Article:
Surprise Credit Card Cancellations: Are You at Risk?


Just because you have a credit card that works today, doesn't mean that you can count on it working for your next charge.

As recently reported in The Wall Street Journal, credit card companies can legally cancel accounts without first informing the card holder (they actually have 30 days after the cancelation to inform the customer, and often do so by mail). Now issuers, including American Express (Stock Quote: AXP), Bank of America (Stock Quote: BAC), Citigroup (Stock Quote: C), J.P. Morgan Chase (Stock Quote: JPM)and HSBC Holdings (Stock Quote: HBC) are reassessing which accounts they feel are too risky, and canceling them.

The account cutting, which is being made in advance of (but is not required by) 2010's new credit card reform laws, is resulting in consumer confusion, especially when they attempt to use credit cards and are declined.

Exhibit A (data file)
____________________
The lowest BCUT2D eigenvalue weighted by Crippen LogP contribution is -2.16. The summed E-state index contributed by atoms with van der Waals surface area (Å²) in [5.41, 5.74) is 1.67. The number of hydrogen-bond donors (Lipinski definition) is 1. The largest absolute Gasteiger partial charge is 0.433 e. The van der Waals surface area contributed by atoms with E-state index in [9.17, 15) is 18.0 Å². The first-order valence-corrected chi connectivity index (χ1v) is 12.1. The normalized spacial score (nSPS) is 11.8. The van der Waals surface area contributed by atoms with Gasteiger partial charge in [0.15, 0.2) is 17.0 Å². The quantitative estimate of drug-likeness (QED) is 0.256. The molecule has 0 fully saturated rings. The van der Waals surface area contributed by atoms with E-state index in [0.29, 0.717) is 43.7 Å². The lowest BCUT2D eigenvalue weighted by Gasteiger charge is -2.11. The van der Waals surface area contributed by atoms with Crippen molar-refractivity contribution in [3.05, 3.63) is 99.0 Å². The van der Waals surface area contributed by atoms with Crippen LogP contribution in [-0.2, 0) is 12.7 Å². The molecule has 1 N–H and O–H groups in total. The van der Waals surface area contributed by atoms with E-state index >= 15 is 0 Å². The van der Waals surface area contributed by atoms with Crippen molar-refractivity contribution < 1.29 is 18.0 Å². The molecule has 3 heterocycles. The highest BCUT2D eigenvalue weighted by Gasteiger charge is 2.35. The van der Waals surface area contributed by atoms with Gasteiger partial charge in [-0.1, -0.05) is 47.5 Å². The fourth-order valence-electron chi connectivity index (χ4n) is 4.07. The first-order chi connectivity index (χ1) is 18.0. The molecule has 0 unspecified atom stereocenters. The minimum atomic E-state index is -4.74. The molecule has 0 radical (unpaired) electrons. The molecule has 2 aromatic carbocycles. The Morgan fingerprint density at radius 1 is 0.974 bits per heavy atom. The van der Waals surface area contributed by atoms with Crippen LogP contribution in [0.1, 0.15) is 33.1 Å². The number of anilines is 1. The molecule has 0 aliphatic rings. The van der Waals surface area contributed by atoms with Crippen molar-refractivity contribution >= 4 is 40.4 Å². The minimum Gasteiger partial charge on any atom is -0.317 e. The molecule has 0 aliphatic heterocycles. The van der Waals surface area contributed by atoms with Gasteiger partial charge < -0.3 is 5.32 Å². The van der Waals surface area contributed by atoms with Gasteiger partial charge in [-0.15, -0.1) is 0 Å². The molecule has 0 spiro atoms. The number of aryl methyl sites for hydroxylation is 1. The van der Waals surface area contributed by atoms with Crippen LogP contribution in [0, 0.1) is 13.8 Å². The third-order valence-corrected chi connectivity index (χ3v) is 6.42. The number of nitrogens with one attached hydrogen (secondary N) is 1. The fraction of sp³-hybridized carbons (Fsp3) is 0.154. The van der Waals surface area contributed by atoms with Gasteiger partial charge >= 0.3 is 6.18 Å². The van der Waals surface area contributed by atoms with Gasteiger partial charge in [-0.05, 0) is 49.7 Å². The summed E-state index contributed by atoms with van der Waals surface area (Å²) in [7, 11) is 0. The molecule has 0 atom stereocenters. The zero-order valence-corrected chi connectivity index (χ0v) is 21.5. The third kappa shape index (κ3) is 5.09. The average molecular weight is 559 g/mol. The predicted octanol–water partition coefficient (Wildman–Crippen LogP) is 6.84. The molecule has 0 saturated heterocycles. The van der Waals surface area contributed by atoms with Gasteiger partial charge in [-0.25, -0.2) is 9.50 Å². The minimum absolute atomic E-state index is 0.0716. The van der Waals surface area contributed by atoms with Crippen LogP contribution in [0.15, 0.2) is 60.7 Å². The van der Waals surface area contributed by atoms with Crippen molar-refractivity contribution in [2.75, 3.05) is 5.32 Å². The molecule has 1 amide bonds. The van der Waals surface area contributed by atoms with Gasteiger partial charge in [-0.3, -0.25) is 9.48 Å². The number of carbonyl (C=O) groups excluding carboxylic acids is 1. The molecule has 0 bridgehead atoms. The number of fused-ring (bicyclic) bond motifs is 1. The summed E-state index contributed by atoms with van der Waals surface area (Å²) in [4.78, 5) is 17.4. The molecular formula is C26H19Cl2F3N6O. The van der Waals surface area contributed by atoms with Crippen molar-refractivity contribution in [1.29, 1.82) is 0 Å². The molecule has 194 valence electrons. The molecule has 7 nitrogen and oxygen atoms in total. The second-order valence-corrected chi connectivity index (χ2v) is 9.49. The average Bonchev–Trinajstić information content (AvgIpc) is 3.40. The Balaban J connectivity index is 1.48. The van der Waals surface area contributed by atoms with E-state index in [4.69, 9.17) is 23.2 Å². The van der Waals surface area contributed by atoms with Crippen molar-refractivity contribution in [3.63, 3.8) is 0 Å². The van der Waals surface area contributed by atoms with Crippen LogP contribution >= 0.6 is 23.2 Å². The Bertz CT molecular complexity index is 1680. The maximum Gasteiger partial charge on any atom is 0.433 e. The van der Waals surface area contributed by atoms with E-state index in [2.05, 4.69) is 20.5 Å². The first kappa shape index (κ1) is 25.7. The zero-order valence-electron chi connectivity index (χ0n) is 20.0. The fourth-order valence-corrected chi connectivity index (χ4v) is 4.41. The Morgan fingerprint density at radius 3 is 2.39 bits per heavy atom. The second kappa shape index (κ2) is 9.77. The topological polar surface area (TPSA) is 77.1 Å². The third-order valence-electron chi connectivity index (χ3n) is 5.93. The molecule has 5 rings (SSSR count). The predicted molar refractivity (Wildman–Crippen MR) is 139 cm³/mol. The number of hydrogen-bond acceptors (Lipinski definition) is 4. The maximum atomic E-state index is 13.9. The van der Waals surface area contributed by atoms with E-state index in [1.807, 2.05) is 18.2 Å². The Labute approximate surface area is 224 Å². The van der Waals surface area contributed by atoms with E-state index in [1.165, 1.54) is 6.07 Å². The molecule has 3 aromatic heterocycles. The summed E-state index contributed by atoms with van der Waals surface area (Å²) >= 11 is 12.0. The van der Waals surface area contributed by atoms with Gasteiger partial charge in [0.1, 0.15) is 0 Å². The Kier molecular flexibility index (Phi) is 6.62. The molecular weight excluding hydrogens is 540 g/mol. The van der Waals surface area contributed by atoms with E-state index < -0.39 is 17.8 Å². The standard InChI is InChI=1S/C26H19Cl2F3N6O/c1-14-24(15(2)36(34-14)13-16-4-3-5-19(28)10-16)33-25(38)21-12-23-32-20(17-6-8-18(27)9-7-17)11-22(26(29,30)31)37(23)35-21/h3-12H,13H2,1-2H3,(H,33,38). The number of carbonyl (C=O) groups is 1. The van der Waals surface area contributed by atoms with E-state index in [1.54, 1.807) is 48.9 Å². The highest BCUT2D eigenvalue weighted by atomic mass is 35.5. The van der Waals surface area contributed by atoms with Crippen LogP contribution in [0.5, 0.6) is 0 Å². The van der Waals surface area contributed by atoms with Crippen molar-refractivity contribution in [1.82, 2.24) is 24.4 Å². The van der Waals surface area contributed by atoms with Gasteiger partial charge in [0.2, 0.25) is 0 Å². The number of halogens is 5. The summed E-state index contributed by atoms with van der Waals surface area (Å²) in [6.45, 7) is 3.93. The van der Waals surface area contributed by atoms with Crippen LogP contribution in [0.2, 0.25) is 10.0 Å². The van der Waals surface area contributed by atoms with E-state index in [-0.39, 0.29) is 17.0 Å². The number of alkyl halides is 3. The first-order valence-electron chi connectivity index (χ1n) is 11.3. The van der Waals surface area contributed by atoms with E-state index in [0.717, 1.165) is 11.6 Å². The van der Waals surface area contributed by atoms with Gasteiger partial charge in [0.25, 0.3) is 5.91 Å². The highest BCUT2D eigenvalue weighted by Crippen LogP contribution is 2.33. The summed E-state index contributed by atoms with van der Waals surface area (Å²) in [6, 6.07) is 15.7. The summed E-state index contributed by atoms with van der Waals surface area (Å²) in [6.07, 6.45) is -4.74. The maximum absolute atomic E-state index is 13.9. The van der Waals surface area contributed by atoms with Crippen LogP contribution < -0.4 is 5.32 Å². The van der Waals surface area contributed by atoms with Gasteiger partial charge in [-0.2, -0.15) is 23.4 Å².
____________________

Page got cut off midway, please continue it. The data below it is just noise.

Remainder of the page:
The Equal Credit Opportunity Act can bring some clarity on the matter. Issuers can cancel, without notice, a defaulted or delinquent account, or a card has not been used in more than a year. However if your account was active and it was in good standing and then it is closed you have the right to find out why it was closed.

What You Can Do:

1. Call customer service
Call up your issuer and ask for specifics, keep track of who you speak with and who you are referred to.

2. Get a copy of your credit report
Take advantage of the free reports you are eligible for each year, being aware of where you stand credit-wise can minimize future surprises.

3. Take Action
If you believe that a creditor is discriminating against you, the FTC lists contact information for the agencies you are most likely going to need to contact.

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